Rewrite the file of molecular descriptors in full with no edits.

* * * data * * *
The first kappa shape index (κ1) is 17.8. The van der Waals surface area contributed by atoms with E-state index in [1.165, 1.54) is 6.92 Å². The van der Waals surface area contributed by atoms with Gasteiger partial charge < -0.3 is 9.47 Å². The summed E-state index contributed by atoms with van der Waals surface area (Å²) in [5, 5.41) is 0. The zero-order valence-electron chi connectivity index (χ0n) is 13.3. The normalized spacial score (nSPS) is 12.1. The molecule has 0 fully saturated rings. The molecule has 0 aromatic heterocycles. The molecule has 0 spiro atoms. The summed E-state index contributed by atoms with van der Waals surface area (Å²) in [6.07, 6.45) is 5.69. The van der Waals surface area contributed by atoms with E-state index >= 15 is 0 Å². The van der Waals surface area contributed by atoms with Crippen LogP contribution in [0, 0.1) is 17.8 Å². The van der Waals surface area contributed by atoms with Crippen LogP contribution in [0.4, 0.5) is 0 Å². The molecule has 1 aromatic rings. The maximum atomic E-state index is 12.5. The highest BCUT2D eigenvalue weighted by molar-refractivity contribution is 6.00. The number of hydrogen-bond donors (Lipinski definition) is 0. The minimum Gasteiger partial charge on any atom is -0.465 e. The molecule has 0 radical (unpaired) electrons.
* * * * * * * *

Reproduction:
The first kappa shape index (κ1) is 17.8. The van der Waals surface area contributed by atoms with E-state index in [1.165, 1.54) is 6.92 Å². The van der Waals surface area contributed by atoms with Gasteiger partial charge < -0.3 is 9.47 Å². The summed E-state index contributed by atoms with van der Waals surface area (Å²) in [5, 5.41) is 0. The zero-order valence-electron chi connectivity index (χ0n) is 13.3. The normalized spacial score (nSPS) is 12.1. The molecule has 0 fully saturated rings. The molecule has 0 aromatic heterocycles. The molecule has 0 spiro atoms. The summed E-state index contributed by atoms with van der Waals surface area (Å²) in [6.07, 6.45) is 5.69. The van der Waals surface area contributed by atoms with E-state index >= 15 is 0 Å². The van der Waals surface area contributed by atoms with Crippen LogP contribution in [0, 0.1) is 17.8 Å². The van der Waals surface area contributed by atoms with Crippen LogP contribution in [0.4, 0.5) is 0 Å². The molecule has 1 aromatic rings. The maximum atomic E-state index is 12.5. The highest BCUT2D eigenvalue weighted by molar-refractivity contribution is 6.00. The number of hydrogen-bond donors (Lipinski definition) is 0. The minimum Gasteiger partial charge on any atom is -0.465 e. The molecule has 0 radical (unpaired) electrons.